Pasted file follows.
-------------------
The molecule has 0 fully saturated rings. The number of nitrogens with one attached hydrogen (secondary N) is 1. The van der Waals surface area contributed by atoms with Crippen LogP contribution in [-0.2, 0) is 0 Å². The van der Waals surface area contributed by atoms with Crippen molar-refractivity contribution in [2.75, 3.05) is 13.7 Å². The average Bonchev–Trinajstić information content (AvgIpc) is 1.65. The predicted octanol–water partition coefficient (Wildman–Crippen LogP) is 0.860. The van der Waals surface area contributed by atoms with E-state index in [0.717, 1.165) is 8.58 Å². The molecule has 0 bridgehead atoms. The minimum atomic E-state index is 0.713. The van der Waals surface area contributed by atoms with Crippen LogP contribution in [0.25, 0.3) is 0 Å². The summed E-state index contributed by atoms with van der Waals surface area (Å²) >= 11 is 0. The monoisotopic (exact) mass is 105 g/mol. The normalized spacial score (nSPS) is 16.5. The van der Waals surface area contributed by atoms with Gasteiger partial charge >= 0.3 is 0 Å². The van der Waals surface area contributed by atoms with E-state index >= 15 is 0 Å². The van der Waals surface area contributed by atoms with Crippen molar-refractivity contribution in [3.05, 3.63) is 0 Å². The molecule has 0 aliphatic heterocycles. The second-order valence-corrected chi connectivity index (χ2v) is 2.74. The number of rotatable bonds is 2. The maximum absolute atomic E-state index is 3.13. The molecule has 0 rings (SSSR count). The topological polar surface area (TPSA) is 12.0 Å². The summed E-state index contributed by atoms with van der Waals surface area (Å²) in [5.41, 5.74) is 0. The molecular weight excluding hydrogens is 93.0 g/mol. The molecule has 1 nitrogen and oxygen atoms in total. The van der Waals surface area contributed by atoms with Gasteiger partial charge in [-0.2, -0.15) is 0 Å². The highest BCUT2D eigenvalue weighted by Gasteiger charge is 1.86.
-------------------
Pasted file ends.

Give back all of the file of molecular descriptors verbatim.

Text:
The molecule has 0 fully saturated rings. The number of nitrogens with one attached hydrogen (secondary N) is 1. The van der Waals surface area contributed by atoms with Crippen LogP contribution in [-0.2, 0) is 0 Å². The van der Waals surface area contributed by atoms with Crippen molar-refractivity contribution in [2.75, 3.05) is 13.7 Å². The average Bonchev–Trinajstić information content (AvgIpc) is 1.65. The predicted octanol–water partition coefficient (Wildman–Crippen LogP) is 0.860. The van der Waals surface area contributed by atoms with E-state index in [0.717, 1.165) is 8.58 Å². The molecule has 0 bridgehead atoms. The minimum atomic E-state index is 0.713. The van der Waals surface area contributed by atoms with Crippen LogP contribution in [0.25, 0.3) is 0 Å². The summed E-state index contributed by atoms with van der Waals surface area (Å²) >= 11 is 0. The monoisotopic (exact) mass is 105 g/mol. The normalized spacial score (nSPS) is 16.5. The van der Waals surface area contributed by atoms with Gasteiger partial charge >= 0.3 is 0 Å². The van der Waals surface area contributed by atoms with E-state index >= 15 is 0 Å². The van der Waals surface area contributed by atoms with Crippen molar-refractivity contribution in [3.05, 3.63) is 0 Å². The molecule has 0 aliphatic heterocycles. The second-order valence-corrected chi connectivity index (χ2v) is 2.74. The number of rotatable bonds is 2. The maximum absolute atomic E-state index is 3.13. The molecule has 0 rings (SSSR count). The topological polar surface area (TPSA) is 12.0 Å². The summed E-state index contributed by atoms with van der Waals surface area (Å²) in [5.41, 5.74) is 0. The molecular weight excluding hydrogens is 93.0 g/mol. The molecule has 1 nitrogen and oxygen atoms in total. The van der Waals surface area contributed by atoms with Gasteiger partial charge in [-0.2, -0.15) is 0 Å². The highest BCUT2D eigenvalue weighted by Gasteiger charge is 1.86.